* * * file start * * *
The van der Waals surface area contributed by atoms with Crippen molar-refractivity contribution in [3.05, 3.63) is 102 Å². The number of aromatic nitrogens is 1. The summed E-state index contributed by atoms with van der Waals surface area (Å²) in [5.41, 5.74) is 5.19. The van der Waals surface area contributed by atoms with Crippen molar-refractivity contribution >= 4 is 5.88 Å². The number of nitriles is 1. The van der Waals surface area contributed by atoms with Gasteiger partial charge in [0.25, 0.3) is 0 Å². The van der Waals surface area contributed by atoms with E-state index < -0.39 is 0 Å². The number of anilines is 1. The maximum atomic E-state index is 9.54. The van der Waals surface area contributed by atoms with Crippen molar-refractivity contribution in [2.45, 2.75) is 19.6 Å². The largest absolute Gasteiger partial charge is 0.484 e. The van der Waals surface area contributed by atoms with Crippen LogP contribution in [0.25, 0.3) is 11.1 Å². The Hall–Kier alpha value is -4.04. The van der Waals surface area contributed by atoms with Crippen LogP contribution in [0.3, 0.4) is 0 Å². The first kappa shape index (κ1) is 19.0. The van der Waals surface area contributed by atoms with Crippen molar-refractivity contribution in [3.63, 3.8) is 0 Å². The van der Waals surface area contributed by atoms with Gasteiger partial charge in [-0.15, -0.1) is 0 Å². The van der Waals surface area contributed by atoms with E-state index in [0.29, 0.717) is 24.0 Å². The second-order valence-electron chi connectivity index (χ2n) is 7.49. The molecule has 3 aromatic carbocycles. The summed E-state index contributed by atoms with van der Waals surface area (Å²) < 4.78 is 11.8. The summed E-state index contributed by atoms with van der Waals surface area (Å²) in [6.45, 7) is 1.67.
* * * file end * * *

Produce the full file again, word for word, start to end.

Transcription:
The van der Waals surface area contributed by atoms with Crippen molar-refractivity contribution in [3.05, 3.63) is 102 Å². The number of aromatic nitrogens is 1. The summed E-state index contributed by atoms with van der Waals surface area (Å²) in [5.41, 5.74) is 5.19. The van der Waals surface area contributed by atoms with Crippen molar-refractivity contribution >= 4 is 5.88 Å². The number of nitriles is 1. The van der Waals surface area contributed by atoms with Gasteiger partial charge in [0.25, 0.3) is 0 Å². The van der Waals surface area contributed by atoms with E-state index < -0.39 is 0 Å². The number of anilines is 1. The maximum atomic E-state index is 9.54. The van der Waals surface area contributed by atoms with Crippen molar-refractivity contribution in [2.45, 2.75) is 19.6 Å². The largest absolute Gasteiger partial charge is 0.484 e. The van der Waals surface area contributed by atoms with Crippen LogP contribution in [0.25, 0.3) is 11.1 Å². The Hall–Kier alpha value is -4.04. The van der Waals surface area contributed by atoms with Crippen LogP contribution in [0.3, 0.4) is 0 Å². The first kappa shape index (κ1) is 19.0. The van der Waals surface area contributed by atoms with Crippen molar-refractivity contribution in [3.63, 3.8) is 0 Å². The van der Waals surface area contributed by atoms with Gasteiger partial charge in [-0.15, -0.1) is 0 Å². The van der Waals surface area contributed by atoms with E-state index in [0.29, 0.717) is 24.0 Å². The second-order valence-electron chi connectivity index (χ2n) is 7.49. The molecule has 3 aromatic carbocycles. The summed E-state index contributed by atoms with van der Waals surface area (Å²) < 4.78 is 11.8. The summed E-state index contributed by atoms with van der Waals surface area (Å²) in [6.45, 7) is 1.67.